FDA’s Approval of T2 Biosystems T2Bacteria Panel Underlines Importance of Sepsis Diagnosis and Treatment
Published: Jul 10, 2018 By Mark Terry
On May 29, the U.S. Food and Drug Administration (FDA) cleared Lexington, Massachusetts-based T2 Biosystems’ T2Bacteria Panel for diagnosis of sepsis. In that sepsis is the third-leading cause of death in the U.S., this emphasizes the importance of work in this area.
Sepsis is a life-threatening complication of an infection. It occurs when chemicals that are released into the bloodstream to fight infection cause inflammatory responses throughout the body. The inflammation can also lead to multiple organ damage.
The T2Bacteria Panel is designed for the direct detection of bacterial species in human whole blood specimens. The panel gives detection of specific sepsis-causing bacteria directly from a whole blood specimen in about five hours, which is more than two-and-a-half days quicker than blood culture-dependent tests routinely performed in clinical diagnostic laboratories.
W. Frank Peacock, professor and associate chair, Baylor College of Medicine, said in a statement, “The T2Bacteria Panel’s rapid results and high sensitivity make it a valuable tool for the diagnosis and management of suspected bloodstream infections. This is an important breakthrough as bacterial infections are a major cause of poor patient outcomes and high hospital costs. This is a game-changer.”
The test, as well as the T2Candida Panel, operates on the company’s FDA-cleared T2Dx Instrument. The T2Bacteria tests for the five most common and deadly bacteria that cause sepsis, Enterococcus faecium, Escherichia coli, Klebsiella pneumoniae, Pseudomonas aeruginosa, and Staphylococcus aureus.
Bacterial and fungal bloodstream infections are the primary causes of sepsis, affecting about 1.6 million patients in the U.S. each year, resulting in more than 250,000 deaths. As the company states, “studies have shown that the mortality rate for bloodstream infections can be reduced significantly with appropriate targeted therapy within 12 hours.”
A recent STAT article notes that there is often a delay in diagnosis of sepsis and that hospitals for years have been attempting to implement procedures for quicker diagnosis and intervention. James Weinstein, chief executive officer of Dartmouth-Hitchcock Medical Center in New Hampshire, implemented a hospital-wide effort to cut fatality rates from sepsis starting in 2014. “Over half who were diagnosed never went home,” he told STAT. “That’s an awesome, scary thing.”
At Dartmouth-Hitchcock, physicians immediately treated patients diagnosed with sepsis with antibiotics and fluids and the death rates dropped immediately. Weinstein indicates that they have remained steady at approximately 12 to 15 percent since.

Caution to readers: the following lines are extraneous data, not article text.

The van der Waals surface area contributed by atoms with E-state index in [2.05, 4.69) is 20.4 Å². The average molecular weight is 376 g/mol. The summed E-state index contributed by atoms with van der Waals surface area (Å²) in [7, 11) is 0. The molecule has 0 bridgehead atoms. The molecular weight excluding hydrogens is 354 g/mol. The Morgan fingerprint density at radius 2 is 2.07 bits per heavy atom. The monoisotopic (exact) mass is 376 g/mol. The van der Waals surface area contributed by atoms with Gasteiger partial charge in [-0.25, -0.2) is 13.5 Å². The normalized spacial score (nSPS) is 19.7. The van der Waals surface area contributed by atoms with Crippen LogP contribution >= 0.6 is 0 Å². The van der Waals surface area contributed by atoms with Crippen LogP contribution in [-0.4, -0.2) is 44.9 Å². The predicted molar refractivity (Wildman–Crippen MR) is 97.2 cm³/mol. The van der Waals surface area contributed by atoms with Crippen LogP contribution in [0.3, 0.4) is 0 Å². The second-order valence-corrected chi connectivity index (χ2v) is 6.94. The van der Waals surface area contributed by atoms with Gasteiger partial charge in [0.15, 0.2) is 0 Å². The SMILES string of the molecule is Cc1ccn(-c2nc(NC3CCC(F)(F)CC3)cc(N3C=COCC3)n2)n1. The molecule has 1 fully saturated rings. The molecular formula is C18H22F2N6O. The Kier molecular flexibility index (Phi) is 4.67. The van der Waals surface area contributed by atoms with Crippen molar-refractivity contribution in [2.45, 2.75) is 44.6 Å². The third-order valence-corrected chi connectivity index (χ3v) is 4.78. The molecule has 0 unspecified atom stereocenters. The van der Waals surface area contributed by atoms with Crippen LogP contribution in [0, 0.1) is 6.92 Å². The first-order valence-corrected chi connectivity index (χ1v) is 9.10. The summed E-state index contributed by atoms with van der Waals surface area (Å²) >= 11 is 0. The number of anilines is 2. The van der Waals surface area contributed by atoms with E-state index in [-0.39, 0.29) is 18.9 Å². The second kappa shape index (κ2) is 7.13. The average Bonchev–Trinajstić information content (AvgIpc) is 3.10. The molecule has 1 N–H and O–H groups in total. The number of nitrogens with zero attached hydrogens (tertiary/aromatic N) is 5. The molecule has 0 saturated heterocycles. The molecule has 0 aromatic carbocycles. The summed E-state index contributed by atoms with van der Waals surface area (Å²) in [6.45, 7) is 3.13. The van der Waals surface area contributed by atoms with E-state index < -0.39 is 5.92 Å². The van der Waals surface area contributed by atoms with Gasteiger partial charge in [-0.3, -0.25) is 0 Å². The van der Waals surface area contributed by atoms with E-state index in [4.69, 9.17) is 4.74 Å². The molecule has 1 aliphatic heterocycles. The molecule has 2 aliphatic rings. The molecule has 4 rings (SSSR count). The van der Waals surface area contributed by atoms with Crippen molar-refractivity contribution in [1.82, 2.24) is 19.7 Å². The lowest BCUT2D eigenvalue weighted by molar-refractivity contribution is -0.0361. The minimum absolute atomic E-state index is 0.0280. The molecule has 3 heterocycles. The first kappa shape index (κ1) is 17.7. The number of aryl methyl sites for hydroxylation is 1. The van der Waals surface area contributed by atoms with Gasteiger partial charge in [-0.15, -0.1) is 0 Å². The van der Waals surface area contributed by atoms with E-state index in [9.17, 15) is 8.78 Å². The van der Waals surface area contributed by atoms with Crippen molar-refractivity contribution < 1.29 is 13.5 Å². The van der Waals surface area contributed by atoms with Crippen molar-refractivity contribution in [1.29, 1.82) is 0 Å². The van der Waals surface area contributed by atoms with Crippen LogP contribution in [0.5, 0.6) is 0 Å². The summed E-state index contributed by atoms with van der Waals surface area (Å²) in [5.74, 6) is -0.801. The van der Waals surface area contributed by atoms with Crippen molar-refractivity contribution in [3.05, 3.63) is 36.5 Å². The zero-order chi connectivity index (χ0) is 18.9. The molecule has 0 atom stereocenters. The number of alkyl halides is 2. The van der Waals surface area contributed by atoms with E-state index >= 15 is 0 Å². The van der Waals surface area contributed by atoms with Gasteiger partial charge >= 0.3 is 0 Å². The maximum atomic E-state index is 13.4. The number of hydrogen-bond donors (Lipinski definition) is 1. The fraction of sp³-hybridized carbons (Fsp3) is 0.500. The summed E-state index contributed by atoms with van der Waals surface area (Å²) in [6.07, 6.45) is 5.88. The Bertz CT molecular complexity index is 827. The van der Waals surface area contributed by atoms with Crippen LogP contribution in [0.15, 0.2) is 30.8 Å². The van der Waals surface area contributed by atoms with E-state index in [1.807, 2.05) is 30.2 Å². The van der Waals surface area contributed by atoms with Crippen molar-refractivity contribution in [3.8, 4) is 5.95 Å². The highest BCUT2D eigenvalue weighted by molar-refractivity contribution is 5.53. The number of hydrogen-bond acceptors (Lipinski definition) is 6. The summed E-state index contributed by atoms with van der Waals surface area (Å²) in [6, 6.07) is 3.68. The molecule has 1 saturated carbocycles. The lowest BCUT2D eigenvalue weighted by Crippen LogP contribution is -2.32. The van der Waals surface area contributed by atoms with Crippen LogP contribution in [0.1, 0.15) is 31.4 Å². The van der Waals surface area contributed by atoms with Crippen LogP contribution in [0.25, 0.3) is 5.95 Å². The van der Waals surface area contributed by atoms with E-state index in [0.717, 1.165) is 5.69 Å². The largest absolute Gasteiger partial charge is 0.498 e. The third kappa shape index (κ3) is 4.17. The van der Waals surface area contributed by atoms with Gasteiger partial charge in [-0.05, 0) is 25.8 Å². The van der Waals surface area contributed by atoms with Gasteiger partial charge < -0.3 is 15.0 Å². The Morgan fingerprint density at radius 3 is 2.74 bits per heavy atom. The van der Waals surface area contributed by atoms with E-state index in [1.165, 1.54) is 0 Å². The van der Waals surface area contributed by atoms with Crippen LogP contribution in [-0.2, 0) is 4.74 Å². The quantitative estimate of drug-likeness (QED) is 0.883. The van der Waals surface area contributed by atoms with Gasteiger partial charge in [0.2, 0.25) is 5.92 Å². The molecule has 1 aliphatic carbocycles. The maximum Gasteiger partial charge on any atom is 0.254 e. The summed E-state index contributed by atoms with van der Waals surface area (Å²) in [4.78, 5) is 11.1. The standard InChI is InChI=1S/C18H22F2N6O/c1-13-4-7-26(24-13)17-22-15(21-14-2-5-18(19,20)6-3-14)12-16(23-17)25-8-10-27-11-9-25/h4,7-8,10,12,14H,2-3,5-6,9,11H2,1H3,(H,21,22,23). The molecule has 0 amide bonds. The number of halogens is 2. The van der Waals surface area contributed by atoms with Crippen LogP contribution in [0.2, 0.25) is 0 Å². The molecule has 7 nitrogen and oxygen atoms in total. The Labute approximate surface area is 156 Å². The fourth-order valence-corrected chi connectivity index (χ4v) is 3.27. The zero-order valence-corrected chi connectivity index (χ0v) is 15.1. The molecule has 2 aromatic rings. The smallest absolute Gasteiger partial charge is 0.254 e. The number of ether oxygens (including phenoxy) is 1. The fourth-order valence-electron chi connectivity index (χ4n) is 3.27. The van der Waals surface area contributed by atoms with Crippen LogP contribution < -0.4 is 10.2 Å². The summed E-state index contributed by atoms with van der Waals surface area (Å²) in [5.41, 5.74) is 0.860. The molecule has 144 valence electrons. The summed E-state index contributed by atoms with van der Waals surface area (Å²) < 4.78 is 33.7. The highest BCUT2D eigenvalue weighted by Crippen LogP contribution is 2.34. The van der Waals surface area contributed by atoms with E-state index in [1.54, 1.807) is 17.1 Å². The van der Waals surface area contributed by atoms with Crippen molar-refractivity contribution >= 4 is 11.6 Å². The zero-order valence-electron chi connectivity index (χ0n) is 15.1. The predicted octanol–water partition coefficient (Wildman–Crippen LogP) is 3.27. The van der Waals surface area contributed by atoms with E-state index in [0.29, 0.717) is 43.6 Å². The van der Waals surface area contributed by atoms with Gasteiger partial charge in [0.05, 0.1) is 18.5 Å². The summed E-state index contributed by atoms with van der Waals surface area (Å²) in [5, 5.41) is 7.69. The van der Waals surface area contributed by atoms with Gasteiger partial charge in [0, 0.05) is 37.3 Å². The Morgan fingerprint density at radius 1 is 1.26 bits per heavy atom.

Geisinger Health System in Pennsylvania has also made operational changes that get sepsis patients treated as soon as possible after diagnosis. At one point, it would take an hour or longer, but under its “sepsis alert” program, once triggered, an automatic page is sent to a phlebotomist to draw blood for a test and a call to the pharmacy to have antibiotics to the patient in less than 15 minutes.
Geisinger, which is a system of 11 hospitals, also started a program in June to evaluate more than 100 variables in patients’ electronic health records to see if they can predict patients more vulnerable to sepsis.
Karin Molander, a board member of the advocacy group, Sepsis Alliance, told STAT that diagnosis can be tricky. Many of the symptoms are generic, such as fatigue, feeling unwell, and fever. She notes that it’s a combination of symptoms that tend to lead to the diagnosis of sepsis—fever, disorientation or confusion, and parts of the body being red and warm to the touch. But she also notes that if a paramedic gives a hospital a sepsis alert, patient mortality rate drops from 27 to 13 percent.
T2Systems’ test panel will help with early diagnosis, if hospital laboratories adopt it. Meanwhile, there is an ongoing need and investment in new antibacterial agents for infections and sepsis. In late-November 2018, Bristol-Myers Squibb awarded “Golden Ticket’s for LabCentral, a shared lab workspace in Kendall Square, Cambridge, to two biotech startups, Neutrolis and Remora Therapeutics. Neutrolis is focused on developing potential drugs for inflammatory diseases that have uncontrolled neutrophilic inflammation, such as lupus and sepsis. (Remora focuses on platelet-based cell therapies).
On May 1, the U.S. Food and Drug Administration (FDA) granted SCYNEXIS' oral formulation of SCY-078 to treat vulvovaginal candidiasis (VVC) and recurrent VVC both Qualified Infectious Diseases Product (QIDP) and Fast Track Designation. This an example of how the federal government in recent years has been working on incentives to promote the development and approval of anti-infectives, whether fungicides, antibiotics or antivirals. One of those is the Generating Antibiotics Incentives Now (GAIN) Act.
The GAIN Act was placed into law in 2012, although now it is being reevaluated. A February report to Congress on the efforts noted, “While improvements to existing drugs may provide some benefit to patients, the development of innovative, novel drugs is essential to addressing the antimicrobial resistance crisis and ensuring that safe and effective options are available to treat current and future patients.”
GAIN primarily increased the minimum generic-free market exclusivity period from around five to years to 10 to 12 years. It has been pointed out that most new antibiotics already have about that much time left with their patents. Nonetheless, Scynexi’s designation and other relatively recent news suggest that there is a modestly steady rate of approvals of new anti-infectives.